Photo Credit: Google
Data breaches are a sad truth of the modern Web and every other day we hear about some new hack or breach that may have leaked your data. Savvy Internet users use password managers or don't reuse passwords, but the majority of Internet users are still way behind the curve on these learnings. In order to help such users, Google has introduced a nifty new Chrome extension that will help you in sync with the data breaches and suggests changing the password if your account details have been compromised. The company has also revealed a measure that it has implemented to make sure the apps and websites, where a person has used their Google account to sign in is not compromised in the case of a Google account hijacking.
Google revealed in a blog post on Tuesday that the new Password Checkup Chrome extension is now live on the Chrome Web Store and can be downloaded by anyone. The extension alerts users when they enter a compromised username and password on a website, the extension will alert them that the login information has been compromised and suggests a password change. The extension is particularly useful for users, who can't regularly keep track of news about data breaches and hacks or go to specific websites to check whether their account details have been compromised or not.
The search giant added that it has built the Password Checkup with privacy concerns of sharing your account details with anyone, including Google, in mind. It notes that no one, including Google, will know about your account information.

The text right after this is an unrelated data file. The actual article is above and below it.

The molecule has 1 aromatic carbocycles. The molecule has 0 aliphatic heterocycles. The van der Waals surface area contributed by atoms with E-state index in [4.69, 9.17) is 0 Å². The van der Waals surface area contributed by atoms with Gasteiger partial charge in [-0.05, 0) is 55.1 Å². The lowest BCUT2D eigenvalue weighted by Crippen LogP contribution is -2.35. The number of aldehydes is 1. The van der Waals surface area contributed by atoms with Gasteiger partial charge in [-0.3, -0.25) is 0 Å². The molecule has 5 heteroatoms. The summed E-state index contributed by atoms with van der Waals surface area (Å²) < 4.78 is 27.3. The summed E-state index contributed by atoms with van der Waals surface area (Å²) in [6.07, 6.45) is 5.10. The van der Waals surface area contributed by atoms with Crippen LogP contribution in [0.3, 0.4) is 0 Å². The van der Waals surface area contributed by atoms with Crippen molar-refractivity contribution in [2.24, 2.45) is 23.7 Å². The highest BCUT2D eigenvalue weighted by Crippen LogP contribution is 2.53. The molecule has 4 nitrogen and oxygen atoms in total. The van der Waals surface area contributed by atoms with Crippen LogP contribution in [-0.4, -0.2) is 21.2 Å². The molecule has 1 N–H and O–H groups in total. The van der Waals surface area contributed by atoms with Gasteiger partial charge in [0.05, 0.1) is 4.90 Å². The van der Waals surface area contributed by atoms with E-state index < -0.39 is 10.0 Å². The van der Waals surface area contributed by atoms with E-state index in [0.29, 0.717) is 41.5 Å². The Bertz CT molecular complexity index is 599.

“We built Password Checkup so that no one, including Google, can learn your account details. To do this, we developed privacy-protecting techniques with the help of cryptography researchers at both Google and Stanford University,” Google wrote in the blog post.
Additionally, the Mountain View-based company revealed the Cross Account Protection measure that will make sure the apps and websites where you are using your Google account credentials to sign in is not compromised in case an attacker finds a way into your Google account. While the Google account itself has had added protections to deal with attackers and malicious parties, it is the first time the company is improving the security of Google sign-in for third-party platforms. When your Google account is compromised, Google will notify the apps and websites where you have used your Google credentials about the breach so that they can secure your account on their platform.
“We created Cross Account Protection by working closely with other major technology companies, like Adobe, and the standards community at the Internet Engineering Task Force (IETF) and OpenID Foundation to make this easy for all apps to implement,” Google said in a statement.